Metaphors and similes are fun!!! You can write one, too, and it doesn't have to be a cliche.

What are you trying to simile or metaphor about?

My roommate's fat ass
twenty five year old cat
that sits under my FARGIN
desk so I step on her
every five minutes

Next, make a list of related things/actions/adjectives/phrases/places/qualities/etc. How do they work? What do they do? Where do you go for them? What are things you say when you talk about them? Even slightly related topics will make for good symbolisms. The following example list is very short for the purpose of exhibition. Be aware that the more inclusive your lists are, the more material you will have to write from. We will call this the master list.

Cat, Desk, Carpet, Obese, Pet, Claws,
Eats things off floor, Fleas, Smells,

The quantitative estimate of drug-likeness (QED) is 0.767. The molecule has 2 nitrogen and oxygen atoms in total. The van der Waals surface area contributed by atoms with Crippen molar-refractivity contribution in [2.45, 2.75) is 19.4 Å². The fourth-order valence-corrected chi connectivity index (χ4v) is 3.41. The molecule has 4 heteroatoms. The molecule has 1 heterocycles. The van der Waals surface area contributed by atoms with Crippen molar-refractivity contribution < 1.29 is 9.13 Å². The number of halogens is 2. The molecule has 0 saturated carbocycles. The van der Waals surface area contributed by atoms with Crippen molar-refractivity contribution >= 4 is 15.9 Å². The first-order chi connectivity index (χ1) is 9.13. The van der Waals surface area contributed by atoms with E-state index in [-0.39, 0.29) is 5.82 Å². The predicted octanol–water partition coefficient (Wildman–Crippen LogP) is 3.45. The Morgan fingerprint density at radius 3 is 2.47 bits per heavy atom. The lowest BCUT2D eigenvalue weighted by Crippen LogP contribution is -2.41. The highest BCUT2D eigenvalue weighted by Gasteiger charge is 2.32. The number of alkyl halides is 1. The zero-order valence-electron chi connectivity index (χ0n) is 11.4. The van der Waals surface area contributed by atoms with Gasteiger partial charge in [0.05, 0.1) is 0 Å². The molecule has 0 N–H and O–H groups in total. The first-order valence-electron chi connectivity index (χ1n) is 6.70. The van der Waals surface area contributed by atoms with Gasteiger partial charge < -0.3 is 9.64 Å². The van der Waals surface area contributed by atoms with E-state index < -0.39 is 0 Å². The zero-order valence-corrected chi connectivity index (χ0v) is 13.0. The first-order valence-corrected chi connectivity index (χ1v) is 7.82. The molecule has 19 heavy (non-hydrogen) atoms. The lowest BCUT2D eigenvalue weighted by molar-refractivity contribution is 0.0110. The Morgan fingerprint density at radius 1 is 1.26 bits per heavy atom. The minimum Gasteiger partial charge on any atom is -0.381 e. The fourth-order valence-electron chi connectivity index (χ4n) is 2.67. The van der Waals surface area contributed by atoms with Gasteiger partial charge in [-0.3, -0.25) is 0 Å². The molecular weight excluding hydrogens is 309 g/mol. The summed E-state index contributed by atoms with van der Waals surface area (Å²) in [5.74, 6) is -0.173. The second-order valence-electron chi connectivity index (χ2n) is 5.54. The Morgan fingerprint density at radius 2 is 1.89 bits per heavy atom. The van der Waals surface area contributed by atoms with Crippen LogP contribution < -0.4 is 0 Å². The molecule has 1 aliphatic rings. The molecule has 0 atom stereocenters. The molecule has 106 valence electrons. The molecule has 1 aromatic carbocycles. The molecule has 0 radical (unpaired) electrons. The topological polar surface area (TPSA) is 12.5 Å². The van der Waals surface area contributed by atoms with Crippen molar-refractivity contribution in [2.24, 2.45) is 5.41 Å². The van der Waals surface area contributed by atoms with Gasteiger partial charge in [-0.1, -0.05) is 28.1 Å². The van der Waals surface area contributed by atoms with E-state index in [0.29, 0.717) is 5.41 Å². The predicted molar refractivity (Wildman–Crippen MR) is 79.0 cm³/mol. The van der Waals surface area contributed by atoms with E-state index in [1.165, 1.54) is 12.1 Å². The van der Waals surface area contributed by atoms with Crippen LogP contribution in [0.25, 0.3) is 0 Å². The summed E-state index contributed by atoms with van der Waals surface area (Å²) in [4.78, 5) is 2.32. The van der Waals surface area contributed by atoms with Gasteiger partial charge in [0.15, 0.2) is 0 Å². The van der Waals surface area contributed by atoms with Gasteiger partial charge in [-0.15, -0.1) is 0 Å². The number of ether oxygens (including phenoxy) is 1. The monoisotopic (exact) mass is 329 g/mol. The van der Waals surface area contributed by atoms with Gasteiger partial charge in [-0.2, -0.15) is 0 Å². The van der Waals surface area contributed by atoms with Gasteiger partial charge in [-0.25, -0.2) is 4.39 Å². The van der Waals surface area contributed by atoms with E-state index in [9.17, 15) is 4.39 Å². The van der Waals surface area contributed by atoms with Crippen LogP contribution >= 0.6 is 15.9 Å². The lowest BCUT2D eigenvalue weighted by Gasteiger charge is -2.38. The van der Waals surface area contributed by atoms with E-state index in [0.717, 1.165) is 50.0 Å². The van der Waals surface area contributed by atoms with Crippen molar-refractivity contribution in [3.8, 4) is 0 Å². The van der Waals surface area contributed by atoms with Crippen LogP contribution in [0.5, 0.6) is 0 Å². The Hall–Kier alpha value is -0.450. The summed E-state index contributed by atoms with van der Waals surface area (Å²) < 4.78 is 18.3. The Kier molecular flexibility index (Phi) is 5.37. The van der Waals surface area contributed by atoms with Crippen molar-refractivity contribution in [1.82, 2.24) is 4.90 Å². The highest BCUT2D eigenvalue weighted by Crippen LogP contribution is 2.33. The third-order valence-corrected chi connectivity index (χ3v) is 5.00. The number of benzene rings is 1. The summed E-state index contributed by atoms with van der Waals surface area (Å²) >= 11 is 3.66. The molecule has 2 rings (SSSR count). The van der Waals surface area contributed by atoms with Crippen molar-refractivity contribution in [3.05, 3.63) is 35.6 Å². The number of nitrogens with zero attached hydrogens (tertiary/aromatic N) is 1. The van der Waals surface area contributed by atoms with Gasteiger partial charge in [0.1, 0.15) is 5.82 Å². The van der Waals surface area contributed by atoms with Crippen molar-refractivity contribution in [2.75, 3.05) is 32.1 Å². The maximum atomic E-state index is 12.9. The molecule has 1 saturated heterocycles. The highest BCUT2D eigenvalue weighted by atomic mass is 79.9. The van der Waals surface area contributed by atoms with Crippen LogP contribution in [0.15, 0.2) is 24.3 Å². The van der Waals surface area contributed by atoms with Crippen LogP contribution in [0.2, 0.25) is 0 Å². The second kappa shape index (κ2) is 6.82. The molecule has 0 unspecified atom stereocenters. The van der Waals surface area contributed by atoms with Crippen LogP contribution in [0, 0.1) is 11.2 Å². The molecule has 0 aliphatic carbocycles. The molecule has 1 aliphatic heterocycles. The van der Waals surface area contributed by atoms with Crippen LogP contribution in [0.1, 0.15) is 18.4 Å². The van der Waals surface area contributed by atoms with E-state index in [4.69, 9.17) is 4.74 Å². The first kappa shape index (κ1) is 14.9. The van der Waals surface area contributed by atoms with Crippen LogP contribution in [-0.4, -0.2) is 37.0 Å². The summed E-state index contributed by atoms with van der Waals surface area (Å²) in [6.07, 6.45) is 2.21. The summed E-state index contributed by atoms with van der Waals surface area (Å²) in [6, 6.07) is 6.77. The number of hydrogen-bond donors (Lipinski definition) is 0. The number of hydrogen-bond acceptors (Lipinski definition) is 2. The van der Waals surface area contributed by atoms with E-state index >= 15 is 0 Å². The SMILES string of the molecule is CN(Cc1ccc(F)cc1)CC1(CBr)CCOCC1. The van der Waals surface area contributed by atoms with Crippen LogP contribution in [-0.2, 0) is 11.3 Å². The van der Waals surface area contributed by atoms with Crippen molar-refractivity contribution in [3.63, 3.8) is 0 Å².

Hopefully it'll die soon, Fish,
Dog, Garfield, I step on her, Pisses,
Yellowy-white fur...

Think of these words as categories and make new lists from your master list. Remember to be vigilant and all inclusive. The most brilliant metaphors/similes are the obscure of reference.

Now ponder and link these bits in interesting and unusual ways. Watch out for cliche subjects like: Fire (or any other element), Money, Love, Plagiarism... Just ask yourself if the subjects related, are common and obvious. If they are, then chances lie that it is cliche. Avoid this at all costs, and then admit that it is fun to say things like:

CAUTION: Edit! Edit! Edit and don't get discouraged. You will probably write many non-flowy things like:

  • My roommate's cat is a garbage dog.
  • My roommate's cat is a baby with catfood breath that eats buttons, pisses mayo, and gets fur on my dark pants.
  • Dirty ivory catbox sleeper!!!

Have no fear. While these metaphors/similes are not well written, they are devoid of cliche. This ensures that they will remain infinitely more honorable than their overused counterparts.

If you can follow these easy steps, you can write better than my English teacher.

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